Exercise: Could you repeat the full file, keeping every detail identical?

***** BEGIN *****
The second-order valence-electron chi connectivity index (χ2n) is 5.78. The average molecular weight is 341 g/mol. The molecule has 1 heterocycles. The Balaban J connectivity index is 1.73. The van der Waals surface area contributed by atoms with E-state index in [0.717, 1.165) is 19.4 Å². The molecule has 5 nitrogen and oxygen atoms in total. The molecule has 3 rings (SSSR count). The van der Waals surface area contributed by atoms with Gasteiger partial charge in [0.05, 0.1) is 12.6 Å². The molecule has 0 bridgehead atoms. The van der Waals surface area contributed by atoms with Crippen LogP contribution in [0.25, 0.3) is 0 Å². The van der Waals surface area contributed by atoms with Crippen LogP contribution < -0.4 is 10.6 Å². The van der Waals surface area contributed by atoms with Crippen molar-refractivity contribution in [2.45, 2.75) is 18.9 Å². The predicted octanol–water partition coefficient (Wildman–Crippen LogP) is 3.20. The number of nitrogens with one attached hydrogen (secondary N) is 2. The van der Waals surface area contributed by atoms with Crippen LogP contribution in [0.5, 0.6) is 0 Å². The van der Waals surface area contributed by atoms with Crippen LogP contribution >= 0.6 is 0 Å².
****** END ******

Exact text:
The second-order valence-electron chi connectivity index (χ2n) is 5.78. The average molecular weight is 341 g/mol. The molecule has 1 heterocycles. The Balaban J connectivity index is 1.73. The van der Waals surface area contributed by atoms with E-state index in [0.717, 1.165) is 19.4 Å². The molecule has 5 nitrogen and oxygen atoms in total. The molecule has 3 rings (SSSR count). The van der Waals surface area contributed by atoms with Gasteiger partial charge in [0.05, 0.1) is 12.6 Å². The molecule has 0 bridgehead atoms. The van der Waals surface area contributed by atoms with Crippen LogP contribution in [0.25, 0.3) is 0 Å². The van der Waals surface area contributed by atoms with Crippen LogP contribution < -0.4 is 10.6 Å². The van der Waals surface area contributed by atoms with Crippen molar-refractivity contribution in [2.45, 2.75) is 18.9 Å². The predicted octanol–water partition coefficient (Wildman–Crippen LogP) is 3.20. The number of nitrogens with one attached hydrogen (secondary N) is 2. The van der Waals surface area contributed by atoms with Crippen LogP contribution in [0.5, 0.6) is 0 Å². The van der Waals surface area contributed by atoms with Crippen LogP contribution >= 0.6 is 0 Å².